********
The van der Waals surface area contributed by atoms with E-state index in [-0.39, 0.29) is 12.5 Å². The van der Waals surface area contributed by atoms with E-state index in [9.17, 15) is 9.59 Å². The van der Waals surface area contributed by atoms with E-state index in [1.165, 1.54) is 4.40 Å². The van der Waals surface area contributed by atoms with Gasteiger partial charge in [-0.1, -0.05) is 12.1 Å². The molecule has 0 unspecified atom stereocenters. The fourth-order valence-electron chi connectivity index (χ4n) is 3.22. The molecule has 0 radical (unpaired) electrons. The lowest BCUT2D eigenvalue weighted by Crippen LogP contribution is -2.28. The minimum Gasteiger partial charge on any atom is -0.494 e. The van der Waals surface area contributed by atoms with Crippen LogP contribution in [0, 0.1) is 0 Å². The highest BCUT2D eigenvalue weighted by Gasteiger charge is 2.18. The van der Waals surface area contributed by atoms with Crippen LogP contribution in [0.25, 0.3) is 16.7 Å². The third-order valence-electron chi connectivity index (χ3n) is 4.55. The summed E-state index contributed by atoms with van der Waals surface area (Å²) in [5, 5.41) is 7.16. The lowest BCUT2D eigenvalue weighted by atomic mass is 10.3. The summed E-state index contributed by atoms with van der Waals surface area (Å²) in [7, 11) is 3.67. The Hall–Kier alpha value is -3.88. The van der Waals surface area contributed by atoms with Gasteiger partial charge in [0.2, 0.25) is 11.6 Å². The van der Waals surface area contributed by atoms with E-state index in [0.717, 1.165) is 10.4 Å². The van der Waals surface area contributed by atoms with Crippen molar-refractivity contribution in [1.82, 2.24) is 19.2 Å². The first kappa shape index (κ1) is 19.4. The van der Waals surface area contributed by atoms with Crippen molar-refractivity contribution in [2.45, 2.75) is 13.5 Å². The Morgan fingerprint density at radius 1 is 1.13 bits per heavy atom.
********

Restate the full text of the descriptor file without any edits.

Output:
The van der Waals surface area contributed by atoms with E-state index in [-0.39, 0.29) is 12.5 Å². The van der Waals surface area contributed by atoms with E-state index in [9.17, 15) is 9.59 Å². The van der Waals surface area contributed by atoms with E-state index in [1.165, 1.54) is 4.40 Å². The van der Waals surface area contributed by atoms with Gasteiger partial charge in [-0.1, -0.05) is 12.1 Å². The molecule has 0 unspecified atom stereocenters. The fourth-order valence-electron chi connectivity index (χ4n) is 3.22. The molecule has 0 radical (unpaired) electrons. The lowest BCUT2D eigenvalue weighted by Crippen LogP contribution is -2.28. The minimum Gasteiger partial charge on any atom is -0.494 e. The van der Waals surface area contributed by atoms with Crippen LogP contribution in [0, 0.1) is 0 Å². The highest BCUT2D eigenvalue weighted by Gasteiger charge is 2.18. The van der Waals surface area contributed by atoms with Crippen LogP contribution in [0.25, 0.3) is 16.7 Å². The third-order valence-electron chi connectivity index (χ3n) is 4.55. The summed E-state index contributed by atoms with van der Waals surface area (Å²) in [5, 5.41) is 7.16. The lowest BCUT2D eigenvalue weighted by atomic mass is 10.3. The summed E-state index contributed by atoms with van der Waals surface area (Å²) in [7, 11) is 3.67. The Hall–Kier alpha value is -3.88. The van der Waals surface area contributed by atoms with Gasteiger partial charge in [0.2, 0.25) is 11.6 Å². The van der Waals surface area contributed by atoms with E-state index in [0.717, 1.165) is 10.4 Å². The van der Waals surface area contributed by atoms with Crippen molar-refractivity contribution in [1.82, 2.24) is 19.2 Å². The first kappa shape index (κ1) is 19.4. The van der Waals surface area contributed by atoms with Crippen molar-refractivity contribution in [2.45, 2.75) is 13.5 Å². The Morgan fingerprint density at radius 1 is 1.13 bits per heavy atom.